In other ways though, it also brings to mind the New Series that was to come. There's those aforementioned elements in Grant's Doctor and some interesting casting, there's other New Series elements that come into play as well. The story's opening scene in New Zealand feels like a pre-credit scene out of a New Series episode as it's otherwise completely unconnected to the rest of the story. There's the future companion in an unhappy relationship with her boyfriend whom she ends up leaving to travel with the Doctor. There's the Doctor using a cell phone and at one point using his sonic screwdriver in a fashion that wouldn't be at all out of place in the New Series. The idea that the Doctor and the Master might travel the universe together in the TARDIS is an idea that got a mentioning when the Master returned in the New Series (writer Paul Cornell confirms on the DVD that Davies told him he was indeed thinking of this story) while the gag of the TARDIS being locked like a car, used in End Of Time appears here first as well. The DVD reveals that, like the New Series, seeds were being planted for larger story arcs that would eventually go into this Doctor's background and explain not just his state but also how the Master ended up as an android. In a way then, Cornell's script feels like something of a bridge between old and new that came at an unfortunate time and place before it could lead to more.

Something that made this controversial in 2003, and that also gives it some distinction as well, is that it was the first licensed animated Doctor Who story. Despite having been originally produced as a Flash animated series more than a decade ago for an era with much slower internet connects (and is therefore limited in some ways), it holds up rather well. There's some wonderful character designs including Grant's Doctor and the Shalka themselves (from the average worm like ones to their leader, the more humanoid Shalka Prime) that, while not hugely detailed, still allows for the characters to be emotional as well (such as the look on the Doctor' face when the Shalka try to sacrifice Alison in front of him in episode three) which helps the animation feel less artificial as well. There's some wonderful design elements including an impressive TARDIS interior and the underground lair of the Shalka. The story also boasts an atmospheric visual style full of shadows and silhouettes (something that, while done for practical reasons related to bandwidth, serves the story very well). So while the animation might not as detailed as other animated projects (such as the DC Universe Animated Movies being reviewed elsewhere on this site), it serves the story well and even looks good on your typical wide-screen TV thanks to its DVD release.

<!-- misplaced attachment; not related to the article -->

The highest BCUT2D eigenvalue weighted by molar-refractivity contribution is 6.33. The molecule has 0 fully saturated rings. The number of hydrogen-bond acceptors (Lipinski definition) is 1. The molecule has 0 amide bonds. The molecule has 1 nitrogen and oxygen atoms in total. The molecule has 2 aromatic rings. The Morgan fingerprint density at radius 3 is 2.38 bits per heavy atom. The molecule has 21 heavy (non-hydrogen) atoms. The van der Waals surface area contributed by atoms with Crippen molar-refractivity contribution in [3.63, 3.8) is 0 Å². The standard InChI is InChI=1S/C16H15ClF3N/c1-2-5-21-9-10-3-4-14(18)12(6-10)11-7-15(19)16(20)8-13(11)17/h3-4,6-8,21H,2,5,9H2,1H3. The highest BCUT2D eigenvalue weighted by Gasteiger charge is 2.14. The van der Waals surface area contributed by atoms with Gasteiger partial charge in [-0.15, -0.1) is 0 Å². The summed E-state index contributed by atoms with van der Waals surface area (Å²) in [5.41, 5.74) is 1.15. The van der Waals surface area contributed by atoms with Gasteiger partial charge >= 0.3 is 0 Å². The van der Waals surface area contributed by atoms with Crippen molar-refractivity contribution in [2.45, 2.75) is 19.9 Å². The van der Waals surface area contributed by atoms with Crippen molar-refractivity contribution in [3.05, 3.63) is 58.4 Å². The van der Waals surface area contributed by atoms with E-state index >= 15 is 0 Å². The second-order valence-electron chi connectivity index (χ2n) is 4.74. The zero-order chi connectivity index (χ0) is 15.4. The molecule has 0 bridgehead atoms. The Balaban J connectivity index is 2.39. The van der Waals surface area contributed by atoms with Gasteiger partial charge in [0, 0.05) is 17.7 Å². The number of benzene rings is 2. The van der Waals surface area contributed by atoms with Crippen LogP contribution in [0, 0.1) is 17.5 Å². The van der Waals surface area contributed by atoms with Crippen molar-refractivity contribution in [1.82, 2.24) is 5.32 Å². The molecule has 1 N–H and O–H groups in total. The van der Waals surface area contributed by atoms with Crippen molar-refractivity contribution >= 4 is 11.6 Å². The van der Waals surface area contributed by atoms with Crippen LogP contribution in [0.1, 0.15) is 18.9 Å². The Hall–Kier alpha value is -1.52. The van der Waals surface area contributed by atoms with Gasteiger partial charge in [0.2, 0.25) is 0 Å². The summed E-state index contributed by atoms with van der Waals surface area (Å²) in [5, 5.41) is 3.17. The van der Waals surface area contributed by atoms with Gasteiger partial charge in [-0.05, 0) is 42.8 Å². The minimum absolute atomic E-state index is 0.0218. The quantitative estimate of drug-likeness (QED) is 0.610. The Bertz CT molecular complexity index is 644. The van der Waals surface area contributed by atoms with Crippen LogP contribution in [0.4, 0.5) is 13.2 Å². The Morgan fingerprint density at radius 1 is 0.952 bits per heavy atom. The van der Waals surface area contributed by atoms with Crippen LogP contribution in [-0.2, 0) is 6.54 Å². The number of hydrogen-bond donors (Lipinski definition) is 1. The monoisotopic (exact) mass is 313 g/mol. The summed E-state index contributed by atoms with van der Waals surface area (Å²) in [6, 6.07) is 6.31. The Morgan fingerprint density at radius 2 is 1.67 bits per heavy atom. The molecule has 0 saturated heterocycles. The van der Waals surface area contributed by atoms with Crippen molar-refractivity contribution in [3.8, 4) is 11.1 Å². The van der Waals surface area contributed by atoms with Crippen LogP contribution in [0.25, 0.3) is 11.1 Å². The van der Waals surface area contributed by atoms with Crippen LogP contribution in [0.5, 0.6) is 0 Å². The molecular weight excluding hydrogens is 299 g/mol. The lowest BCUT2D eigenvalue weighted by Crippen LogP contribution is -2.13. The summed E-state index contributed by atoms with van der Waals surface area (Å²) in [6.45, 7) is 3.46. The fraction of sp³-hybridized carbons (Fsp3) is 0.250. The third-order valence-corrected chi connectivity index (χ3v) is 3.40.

On a more practical level, the story can also be credited with having helped to get the BBC to comission the New Series. Following the Paul McGann TV Movie, the BBC seemed to lose interest for some years in making Doctor Who again until the early 2000s when BBC executives, like Controller of BBC One Lorraine Heggessey, said they'd like to make it but there were rights issues keeping it from being produced. The production team of Scream Of The Shalka though were able to prove that those issues didn't in fact exist and helped to set events in motion that saw Russell T Davies coming on board, which eventually led to the series we're watching today. It meant though that plans for future adventures and a DVD release of the story were abandoned, that Grant's Ninth Doctor and the story itself was soon to be made non-canon, with both being dismissed by many fans at the time and unseen by many others who were to come to the series in the years that followed.

In the final analysis then, what are we to make of Scream Of The Shalka more than a decade later? It certainly deserves more than the obscurity it's languished in ever since. There's a Doctor that shares many things in common with the Doctor's we've been watching for the last few years as well as elements familiar from the New Series being done in a different way. With its appearance finally on DVD, perhaps the story will be seen as more than an obscure curiosity at last and as something far more than just another thing from the “wilderness years”.

Matthew Kresal lives in North Alabama where he's a nerd, doesn't have a southern accent and isn't a Republican. He's a host of both the Big Finish centric Stories From The Vortex podcast and the 20mb Doctor Who Podcast. You can read more of his writing at his blog and at The Terrible Zodin fanzine, amongst other places.